Speculate on why today Keats’s longer poems are typically not seen as significant as his shorter poems. Are the shorter odes and narratives “better” or are they just more accessible to...
Speculate on why today Keats’s longer poems are typically not seen as significant as his shorter poems. Are the shorter odes and narratives “better” or are they just more accessible to today’s readers? What does looking at the reception of the longer poems tell us about this critical debate?
For Keats, death was always a part of his life, something that he dreaded, and something that made him write all the more desperately while he was alive. He lived a short life but was very productive in the years that he wrote. It is probably a coincidence that his shorter poems seem to have proportionately more weight than his longer poems - that is, it is probably a coincidence that Keats put more philosophical wondering in the shorter poems, as if he needed to pack them full of meaning given their brevity (like his life).
One could also argue that since the shorter poems tend to dwell on ideas/ideals and the longer poems tell stories ("Endymion" and "The Eve of St. Agnes"), there is more speculation on what the shorter poems mean. In other words, with the shorter, more contemplative poems, there is more room for interpretation ad argument about intended and potential meaning. For example, the argument over the final lines of "Ode on a Grecian Urn" ("Beauty is truth, truth beauty,"--that is all / Ye know on earth, and all ye need to know.") has never been settled.
"The Eve of St. Agnes" is considered a masterpiece but, being more of a Romantic narrative (and somewhat based on Romeo and Juliet), it lacks the originality and Romanticist contemplation of a poem like "Ode on Melancholy." In fact, in terms of originality, Keats himself was critical of another of his earlier long poems, "Endymion" calling it a "trial of invention." Still, he did want to practice the art of the Miltonic epic poem, so he began working on "Hyperion." But, once recognizing that he might simply be copying the Miltonic style, he abandoned the project, stating, "I will write independently." Keats was very aware of the danger of imitation and desperately wanted to be original. He would later attempt to finish "Hyperion" - then called The Fall of Hyperion.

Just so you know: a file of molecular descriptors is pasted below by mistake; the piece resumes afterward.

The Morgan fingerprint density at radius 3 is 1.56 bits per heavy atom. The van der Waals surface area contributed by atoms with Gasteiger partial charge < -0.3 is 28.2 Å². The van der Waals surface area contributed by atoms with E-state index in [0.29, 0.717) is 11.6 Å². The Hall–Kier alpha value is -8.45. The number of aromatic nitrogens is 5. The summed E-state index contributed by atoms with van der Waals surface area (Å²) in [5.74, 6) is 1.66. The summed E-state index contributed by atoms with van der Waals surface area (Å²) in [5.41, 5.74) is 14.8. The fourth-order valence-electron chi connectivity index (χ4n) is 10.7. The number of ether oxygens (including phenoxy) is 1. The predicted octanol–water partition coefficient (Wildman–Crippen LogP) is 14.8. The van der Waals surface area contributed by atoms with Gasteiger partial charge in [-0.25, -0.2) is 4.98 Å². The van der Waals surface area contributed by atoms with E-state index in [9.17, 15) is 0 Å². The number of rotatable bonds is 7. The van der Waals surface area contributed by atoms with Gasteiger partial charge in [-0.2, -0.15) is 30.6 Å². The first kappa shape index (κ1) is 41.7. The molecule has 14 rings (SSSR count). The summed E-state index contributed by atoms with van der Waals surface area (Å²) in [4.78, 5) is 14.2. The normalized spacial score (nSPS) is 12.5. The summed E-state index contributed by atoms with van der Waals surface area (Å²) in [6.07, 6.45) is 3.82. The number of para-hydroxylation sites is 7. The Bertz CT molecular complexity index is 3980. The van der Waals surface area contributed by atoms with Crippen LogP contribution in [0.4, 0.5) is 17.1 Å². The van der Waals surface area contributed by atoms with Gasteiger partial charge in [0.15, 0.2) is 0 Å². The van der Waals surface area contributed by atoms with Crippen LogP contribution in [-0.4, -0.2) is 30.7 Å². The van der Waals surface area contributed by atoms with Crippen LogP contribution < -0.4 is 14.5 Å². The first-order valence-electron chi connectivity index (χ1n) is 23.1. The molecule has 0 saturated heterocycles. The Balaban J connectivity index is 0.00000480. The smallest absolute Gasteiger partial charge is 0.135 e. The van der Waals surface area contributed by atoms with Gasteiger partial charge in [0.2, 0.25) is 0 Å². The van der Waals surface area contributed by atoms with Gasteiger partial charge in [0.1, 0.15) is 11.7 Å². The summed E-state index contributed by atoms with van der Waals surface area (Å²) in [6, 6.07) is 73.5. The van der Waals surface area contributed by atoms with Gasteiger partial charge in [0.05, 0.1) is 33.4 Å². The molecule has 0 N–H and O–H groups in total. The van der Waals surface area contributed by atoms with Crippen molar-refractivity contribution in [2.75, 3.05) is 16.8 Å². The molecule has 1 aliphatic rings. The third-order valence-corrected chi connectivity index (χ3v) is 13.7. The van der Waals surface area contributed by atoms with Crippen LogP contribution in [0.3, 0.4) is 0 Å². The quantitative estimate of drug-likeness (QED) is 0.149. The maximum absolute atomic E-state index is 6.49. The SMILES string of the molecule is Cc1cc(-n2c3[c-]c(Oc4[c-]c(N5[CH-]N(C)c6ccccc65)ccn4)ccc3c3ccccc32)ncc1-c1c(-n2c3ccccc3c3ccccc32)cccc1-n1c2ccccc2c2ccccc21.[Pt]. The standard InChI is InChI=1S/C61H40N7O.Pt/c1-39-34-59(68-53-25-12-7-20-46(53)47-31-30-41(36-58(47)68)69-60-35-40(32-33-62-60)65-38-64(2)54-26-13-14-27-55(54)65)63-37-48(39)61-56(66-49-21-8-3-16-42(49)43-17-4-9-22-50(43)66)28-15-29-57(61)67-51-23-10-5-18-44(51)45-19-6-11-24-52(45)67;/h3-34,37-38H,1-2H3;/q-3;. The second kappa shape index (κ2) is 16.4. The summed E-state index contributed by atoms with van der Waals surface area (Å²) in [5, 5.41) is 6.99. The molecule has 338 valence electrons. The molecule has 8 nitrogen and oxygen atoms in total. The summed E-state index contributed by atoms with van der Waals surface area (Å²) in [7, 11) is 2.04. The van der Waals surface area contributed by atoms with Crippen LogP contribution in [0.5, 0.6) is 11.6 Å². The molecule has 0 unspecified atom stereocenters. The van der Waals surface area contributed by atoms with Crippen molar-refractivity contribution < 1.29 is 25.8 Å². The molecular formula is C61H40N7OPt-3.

Another reason the shorter poems are studied more than the longer (especially the epic poems) is that the shorter poems are more indicative of the Romantic period. And the odes (particularly the more famous odes of 1819) are characteristically more "Keatsian" meaning that they deal with Romantic notions that Keats was constantly playing with: mortality/immortality, beauty, transience, and the role of the poet. One way to think about this is that with the longer poems, Keats was circling around poetic and philosophical ideas but this was in the process of telling a story. With the shorter poems, he is addressing the ideas head on; this forces the reader to dwell more on the themes and the poetry itself, less on a story.